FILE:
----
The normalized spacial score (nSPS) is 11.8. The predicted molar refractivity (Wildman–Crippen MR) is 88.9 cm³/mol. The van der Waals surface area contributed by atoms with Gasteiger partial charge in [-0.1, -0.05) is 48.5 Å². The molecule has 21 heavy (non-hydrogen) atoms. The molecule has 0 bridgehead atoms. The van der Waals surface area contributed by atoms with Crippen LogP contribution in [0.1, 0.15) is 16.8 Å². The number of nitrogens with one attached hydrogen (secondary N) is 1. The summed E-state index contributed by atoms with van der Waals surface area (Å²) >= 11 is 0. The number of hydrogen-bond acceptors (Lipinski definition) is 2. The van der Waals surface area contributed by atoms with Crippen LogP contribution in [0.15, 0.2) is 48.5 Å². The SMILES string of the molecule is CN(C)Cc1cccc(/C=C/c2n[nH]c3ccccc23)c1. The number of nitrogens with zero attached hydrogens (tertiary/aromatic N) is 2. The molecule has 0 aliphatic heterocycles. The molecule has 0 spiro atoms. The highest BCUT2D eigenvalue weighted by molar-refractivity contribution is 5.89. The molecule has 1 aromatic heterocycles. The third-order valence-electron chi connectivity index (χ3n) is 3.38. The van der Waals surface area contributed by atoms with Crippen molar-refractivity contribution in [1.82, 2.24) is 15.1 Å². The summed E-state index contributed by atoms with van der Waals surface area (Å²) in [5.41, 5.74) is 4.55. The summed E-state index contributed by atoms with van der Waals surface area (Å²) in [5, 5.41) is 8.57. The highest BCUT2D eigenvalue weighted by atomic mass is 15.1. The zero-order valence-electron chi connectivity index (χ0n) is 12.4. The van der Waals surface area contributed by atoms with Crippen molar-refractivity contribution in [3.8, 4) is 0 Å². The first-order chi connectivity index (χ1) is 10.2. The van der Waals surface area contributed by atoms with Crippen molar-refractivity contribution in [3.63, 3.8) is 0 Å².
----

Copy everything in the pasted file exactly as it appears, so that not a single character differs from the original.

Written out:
The normalized spacial score (nSPS) is 11.8. The predicted molar refractivity (Wildman–Crippen MR) is 88.9 cm³/mol. The van der Waals surface area contributed by atoms with Gasteiger partial charge in [-0.1, -0.05) is 48.5 Å². The molecule has 21 heavy (non-hydrogen) atoms. The molecule has 0 bridgehead atoms. The van der Waals surface area contributed by atoms with Crippen LogP contribution in [0.1, 0.15) is 16.8 Å². The number of nitrogens with one attached hydrogen (secondary N) is 1. The summed E-state index contributed by atoms with van der Waals surface area (Å²) >= 11 is 0. The number of hydrogen-bond acceptors (Lipinski definition) is 2. The van der Waals surface area contributed by atoms with Crippen LogP contribution in [0.15, 0.2) is 48.5 Å². The SMILES string of the molecule is CN(C)Cc1cccc(/C=C/c2n[nH]c3ccccc23)c1. The number of nitrogens with zero attached hydrogens (tertiary/aromatic N) is 2. The molecule has 0 aliphatic heterocycles. The molecule has 0 spiro atoms. The highest BCUT2D eigenvalue weighted by molar-refractivity contribution is 5.89. The molecule has 1 aromatic heterocycles. The third-order valence-electron chi connectivity index (χ3n) is 3.38. The van der Waals surface area contributed by atoms with Crippen molar-refractivity contribution in [1.82, 2.24) is 15.1 Å². The summed E-state index contributed by atoms with van der Waals surface area (Å²) in [5.41, 5.74) is 4.55. The summed E-state index contributed by atoms with van der Waals surface area (Å²) in [5, 5.41) is 8.57. The highest BCUT2D eigenvalue weighted by atomic mass is 15.1. The zero-order valence-electron chi connectivity index (χ0n) is 12.4. The van der Waals surface area contributed by atoms with Crippen molar-refractivity contribution in [3.8, 4) is 0 Å². The first-order chi connectivity index (χ1) is 10.2. The van der Waals surface area contributed by atoms with Crippen molar-refractivity contribution in [3.63, 3.8) is 0 Å².